Monday, November 21, 2011

Dutch Disillusioned With Windmills

No, we are not talking about the picturesque old kind. We are talking about the kind that give the environmentalists the warm fuzzies, but cost way too much relative to the electricity they generate.

From Reuters:
When the Netherlands built its first sea-based wind turbines in 2006, they were seen as symbols of a greener future.

Towering over the waves of the North Sea like an army of giants, blades whipping through the wind, the turbines were the country’s best hope to curb carbon emissions and meet growing demand for electricity.

The 36 turbines — each one the height of a 30-storey building — produce enough electricity to meet the needs of more than 100,000 households each year.

But five years later the green future looks a long way off. Faced with the need to cut its budget deficit, the Dutch government says offshore wind power is too expensive and that it cannot afford to subsidize the entire cost of 18 cents per kilowatt hour — some 4.5 billion euros last year.

The government now plans to transfer the financial burden to households and industrial consumers in order to secure the funds for wind power and try to attract private sector investment.

It will start billing consumers and companies in January 2013 and simultaneously launch a system under which investors will be able to apply to participate in renewable energy projects.

But the new billing system will reap only a third of what was previously available to the industry in subsidies — the government forecasts 1.5 billion euros every year — while the pricing scale of the investment plan makes it more likely that interested parties will choose less expensive technologies than wind.

The outlook for Dutch wind projects seems bleak.
U.S. liberals and leftists like Europe for all the wrong reasons, seeing it as the home of secular views, the welfare state and (although they won’t admit this) the dominance of people who think like them.

But of course there are some policy lessons to be learned from Europe. Their system of tort liability is much more rational than ours — which is maintained by liberals and Democrats because it benefits a key element of the Democratic coalition, the trial lawyers.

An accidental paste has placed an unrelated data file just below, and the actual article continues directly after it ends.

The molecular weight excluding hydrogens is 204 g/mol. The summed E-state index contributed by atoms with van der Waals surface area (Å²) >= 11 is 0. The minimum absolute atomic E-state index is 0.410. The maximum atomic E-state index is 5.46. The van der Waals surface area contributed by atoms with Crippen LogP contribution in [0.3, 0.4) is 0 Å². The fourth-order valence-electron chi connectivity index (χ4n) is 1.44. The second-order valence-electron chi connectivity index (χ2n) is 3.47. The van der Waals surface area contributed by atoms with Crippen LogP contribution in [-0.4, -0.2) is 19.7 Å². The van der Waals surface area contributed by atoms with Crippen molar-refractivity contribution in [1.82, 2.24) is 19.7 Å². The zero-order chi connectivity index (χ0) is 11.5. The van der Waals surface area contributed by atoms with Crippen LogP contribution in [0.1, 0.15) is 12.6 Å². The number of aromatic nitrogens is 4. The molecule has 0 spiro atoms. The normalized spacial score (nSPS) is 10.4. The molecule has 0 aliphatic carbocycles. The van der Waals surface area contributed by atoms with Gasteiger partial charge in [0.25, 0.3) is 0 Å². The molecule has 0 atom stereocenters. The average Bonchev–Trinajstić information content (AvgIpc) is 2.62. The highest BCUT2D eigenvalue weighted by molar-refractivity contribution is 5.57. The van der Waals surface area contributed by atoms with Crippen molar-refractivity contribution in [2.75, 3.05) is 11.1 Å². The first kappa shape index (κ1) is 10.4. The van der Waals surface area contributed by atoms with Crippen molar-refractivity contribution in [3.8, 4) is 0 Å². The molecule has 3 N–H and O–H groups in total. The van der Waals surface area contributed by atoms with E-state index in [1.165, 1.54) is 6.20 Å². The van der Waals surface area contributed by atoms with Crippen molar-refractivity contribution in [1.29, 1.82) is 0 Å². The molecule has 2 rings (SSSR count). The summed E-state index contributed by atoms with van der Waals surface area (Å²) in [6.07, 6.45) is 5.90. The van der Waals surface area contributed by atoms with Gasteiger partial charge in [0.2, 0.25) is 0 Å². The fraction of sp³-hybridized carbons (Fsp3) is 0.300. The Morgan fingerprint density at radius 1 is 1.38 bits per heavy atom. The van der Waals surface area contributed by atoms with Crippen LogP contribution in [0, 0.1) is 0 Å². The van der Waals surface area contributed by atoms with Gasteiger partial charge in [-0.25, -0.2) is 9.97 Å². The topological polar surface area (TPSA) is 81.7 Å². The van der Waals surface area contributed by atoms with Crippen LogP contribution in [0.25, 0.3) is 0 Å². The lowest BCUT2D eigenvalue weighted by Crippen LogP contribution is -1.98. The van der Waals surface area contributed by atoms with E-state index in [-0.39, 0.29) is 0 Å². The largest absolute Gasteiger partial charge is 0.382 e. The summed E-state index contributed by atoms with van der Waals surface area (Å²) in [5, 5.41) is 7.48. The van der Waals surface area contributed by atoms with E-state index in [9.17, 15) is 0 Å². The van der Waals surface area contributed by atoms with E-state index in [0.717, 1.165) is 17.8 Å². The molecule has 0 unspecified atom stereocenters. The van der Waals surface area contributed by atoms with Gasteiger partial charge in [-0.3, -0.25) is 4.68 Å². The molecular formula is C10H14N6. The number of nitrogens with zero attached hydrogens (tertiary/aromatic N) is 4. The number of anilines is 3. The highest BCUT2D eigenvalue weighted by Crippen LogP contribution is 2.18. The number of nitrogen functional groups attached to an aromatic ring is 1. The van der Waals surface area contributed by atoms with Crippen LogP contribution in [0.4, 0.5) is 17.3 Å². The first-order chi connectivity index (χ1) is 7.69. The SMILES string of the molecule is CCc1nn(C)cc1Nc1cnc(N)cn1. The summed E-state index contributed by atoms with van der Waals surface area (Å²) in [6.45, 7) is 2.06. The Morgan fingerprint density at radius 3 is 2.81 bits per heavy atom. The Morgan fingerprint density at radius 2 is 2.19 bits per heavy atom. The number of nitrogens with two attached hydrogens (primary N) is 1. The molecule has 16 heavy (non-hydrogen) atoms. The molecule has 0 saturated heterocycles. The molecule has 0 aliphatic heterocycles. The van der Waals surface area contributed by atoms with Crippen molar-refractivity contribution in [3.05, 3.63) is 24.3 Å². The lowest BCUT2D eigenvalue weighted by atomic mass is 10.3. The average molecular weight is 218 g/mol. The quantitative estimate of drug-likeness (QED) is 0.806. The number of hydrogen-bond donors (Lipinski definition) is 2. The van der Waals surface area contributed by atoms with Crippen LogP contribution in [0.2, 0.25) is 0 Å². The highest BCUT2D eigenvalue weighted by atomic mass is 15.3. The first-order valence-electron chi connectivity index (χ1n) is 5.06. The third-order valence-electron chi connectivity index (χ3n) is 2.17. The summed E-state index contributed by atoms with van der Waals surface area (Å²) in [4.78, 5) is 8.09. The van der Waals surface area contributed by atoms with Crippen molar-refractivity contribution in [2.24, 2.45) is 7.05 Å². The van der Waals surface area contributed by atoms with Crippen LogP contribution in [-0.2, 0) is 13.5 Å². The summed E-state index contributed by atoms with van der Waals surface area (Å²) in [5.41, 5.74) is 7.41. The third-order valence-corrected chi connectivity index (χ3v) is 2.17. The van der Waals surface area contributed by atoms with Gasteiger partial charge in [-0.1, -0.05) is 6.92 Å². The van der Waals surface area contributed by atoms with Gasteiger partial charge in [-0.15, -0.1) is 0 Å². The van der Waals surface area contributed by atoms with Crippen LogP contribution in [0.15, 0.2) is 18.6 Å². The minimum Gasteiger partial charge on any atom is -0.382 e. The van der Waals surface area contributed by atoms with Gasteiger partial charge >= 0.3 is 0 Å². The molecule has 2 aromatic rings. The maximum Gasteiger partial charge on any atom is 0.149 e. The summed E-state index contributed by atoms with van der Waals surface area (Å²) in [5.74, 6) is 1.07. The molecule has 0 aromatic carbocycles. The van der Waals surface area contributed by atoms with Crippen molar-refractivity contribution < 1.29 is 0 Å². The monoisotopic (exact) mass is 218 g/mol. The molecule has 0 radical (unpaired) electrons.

And Sweden has the most extensive system of school choice in the industrialized world.

But if liberals don’t want to learn these lessons from Europe, they probably won’t learn anything from the failure of wind power either.

Labels: , , ,

Saturday, November 19, 2011

Is the Wisconsin Public Radio Audience Ideologically Balanced?

The stereotype of public radio is that the audience skews left, and a fair amount of reputable polling supports that view.

Which is why it surprised us, when we just checked the web page of the Joy Cardin show to find two polls on the union issues that have roiled Wisconsin for months. One asked respondents whether they would sign a petition to recall Scott Walker. The other asked whether the Ohio voters “got it right” when they rejected a package of union reforms similar to those of Scott Walker in Wisconsin.


Interestingly, both polls show quite a balanced outcome.

Of course, polls where people self-select into the sample aren’t scientific. But when they have a bias, the bias is usually to over represent the people who feel most intense.

Maybe the WPR audience is not so much “union left” as the “yuppie left,” and not knee jerk in it’s support of a labor agenda. Or maybe there is some conservative campaign to pile onto this poll (although we haven’t heard of such).

Let’s just say this is a data point that conflicts with the stereotype.

Labels: , , ,

Wednesday, November 16, 2011

Marquette College Democrats Not Allowed to Call Their Recall Walker Table a “Recall Walker” Table

Just a couple of hours ago we were in the Union, and saw a table the College Democrats had set up to collect signatures on a petition to recall Wisconsin Governor Scott Walker.

But no sign said “Recall Walker.” Marquette’s Student Affairs office won’t let the group call the table a “Recall Walker” table.

It has to be a “petition signing” table

Why? The College Democrats were a bit vague on the bureaucratic logic behind this, but we suspect it’s because Marquette, as an institution, can’t engage in “electioneering.” We have blogged about this, and how Marquette has taken an excessively narrow and risk averse position on the issue.

Of course, not calling the table a “Recall Walker” table doesn’t change the fact that that’s what it is.

And indeed, student organizations have often, on this campus, engaged in electioneering.

Ian Jamieson, the person at Student Affairs who is responsible for this restriction, was not immediately available to comment.

When he provides us with an explanation, we will post it here.

But we have a hard time seeing how any explanation will be plausible (other than from a very narrow bureaucratic perspective).

Labels: , , , ,

Monday, November 14, 2011

Hey Guys, Let’s Indoctrinate the Kids!

Wednesday, November 02, 2011

Sexual Assault at Occupy Wall Street

Colbert Sends Up Occupy Wall Street